At the meeting that took place on 20 September, my proposal for a review into the vast cuts the local NHS is making failed, partly because Cllr Randall Johnson insisted any such fact-finding should be carried out within the confines of a private meeting, and partly because very disappointingly, no councillor would second my proposal.
I have been asking for over half a year for information on what cuts the local NHS is making as part of the government’s plan to reduce the NHS £30bn shortfall by 2020. In Devon, this has translated into around £500m by 2020 and in Devon the NHS is working to achieve this.
At the June meeting (after I had asked for more information on the cuts as the local NHS reported its confidence to get back to zero by 2020) the health and adult care scrutiny committee received a paper, including one side of A4 of bullet points on what was being cut.
It was extremely vague and did not provide anything like the level of detail required for a proper scrutiny session.
I asked a further paper for our September meeting. This arrived by email two days before the meeting. The finance section was four pages of bullet points. Slightly less vague but fell very short of what I would have expected for councillors to carry out an effective scrutiny of what services are being cut in order to meet the government’s requirements for financial balance by 2020.
The paper simply raised dozens of further questions, for which there was not time to ask.
I told the representatives of Health and Social Care present (and the committee) that I believed that there was some obfuscation going on.
I proposed a spotlight review into the cuts.
I emphasised that there was little more important at the current time and residents were being kept in the dark about massive cuts, to the tune of over £100m across the county – and that’s in this financial year only!
Unfortunately, the chair, Sara Randall Johnson rejected my proposal, instead suggesting the issue is discussed by a group that meets in private. I objected to this and argued that both the NHS and Devon County Council were both publicly accountable organisations and this issue should be debated and reported to the official committee that meets in the public domain.
The health and adult care scrutiny committee is the right place for it. The chair simply refused to accept that this was an issue that needed properly investing and reporting back to the official committee that has a legal remit to investigate issues of concern relating to health services.
In the end, frustrated at her attitude, I simply asked for a seconder so there could be a vote.
I am very disappointed to report that no committee member seconded my proposal. I remain baffled and disappointed about this.
This programme of cuts, known as the sustainability and transformation plan (pushed on the NHS by this government), essentially underpins all the work the NHS is doing for the next two years (and has done for the previous two years) and I believe that people across the county have been let down by our committee, which failed to see the importance of our committee having access to this information.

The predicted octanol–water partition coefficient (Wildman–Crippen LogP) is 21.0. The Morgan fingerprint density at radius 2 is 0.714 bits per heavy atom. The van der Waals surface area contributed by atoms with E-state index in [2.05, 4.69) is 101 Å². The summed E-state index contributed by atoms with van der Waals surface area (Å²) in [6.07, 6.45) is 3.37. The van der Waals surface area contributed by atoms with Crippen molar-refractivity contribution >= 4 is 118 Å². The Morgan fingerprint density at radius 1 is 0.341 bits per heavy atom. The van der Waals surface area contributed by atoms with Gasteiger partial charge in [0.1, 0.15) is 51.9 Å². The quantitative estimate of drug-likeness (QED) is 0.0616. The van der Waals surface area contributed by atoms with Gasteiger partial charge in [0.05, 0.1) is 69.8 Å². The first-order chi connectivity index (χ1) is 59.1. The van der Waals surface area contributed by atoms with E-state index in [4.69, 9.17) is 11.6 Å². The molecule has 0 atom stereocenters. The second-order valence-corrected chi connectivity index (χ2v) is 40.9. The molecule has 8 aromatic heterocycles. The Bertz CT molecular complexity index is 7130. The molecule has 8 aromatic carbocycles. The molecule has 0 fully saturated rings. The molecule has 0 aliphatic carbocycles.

The information we were presented with at the meeting on 20 September was as follows:
Savings overview – 2017/18
Integrated Care Model – £39m
• New care models implemented across the system, allowing the safe reduction of over 200 beds since 1 April 2016
• Focus on reducing delayed transfers of care
• Includes savings of £9.4m on improving continuing healthcare process and ensuring most cost effective packages are provided for patients
• £7m delivered from working collaboratively with local authorities on areas of joint investment through the Better Care Fund, providing for opportunities for reduction in hospital operating costs
Elective care – £20m
• Reduced the rate of growth in referrals for acute services
• Increased the available options of alternatives to invasive procedures and operations at an earlier stage
• Advice and guidance option implemented for GPs to access
• New pathways for hips and knee patients
Prescribing – £18m
• Work with GP practices to switch prescribing to more cost-effective brands
• Reduce unnecessary repeat prescriptions
• Review of high cost drug prescribing in acute trusts
Corporate Support services – £8m
• Efficiencies made in back office functions by moving towards national best practice
Workforce and staff development – £9m
• Collaborative working to agree a set of agency staff providers and significantly reduce the costs of agency staff
• Reduction in temporary staffing
• Improved processes around use of agency
• Reduced reliance on agency staff, including implementing use of a shared staff bank
Mental health – £8m
• £3.2m saved from improved processes around individual patient placements. Devon Partnership NHS Trust now commissions this directly – removing organisational barriers, increasing care plans and enhanced focus on admission/discharge
• Community mental health services consolidated into three geographical hubs
Strategic organisational development – £3m
• Reduction in administrative costs and reducing duplication by aligning the two clinical commissioning groups in Devon
• Joint working across the two clinical commissioning groups ,including joint committees and governing body
• Implemented a single executive team across two clinical commissioning groups
Internal cost improvement programmes/other – £52m
Each individual organisation made business as usual savings of £47m
Other programmes of work have delivered small savings in year of £5m (eg estates)
Total – £157m
NB. These figures are for 2017/18 only.
Why would anyone disagree that this massive issue needs a closer look at – transparently?!
Here’s the webcast. It is item 9. The webcast is slightly out of kilter. I have asked this to be fixed so it should be sorted shortly.
Pic: Arguing my case at the meeting on 20 September.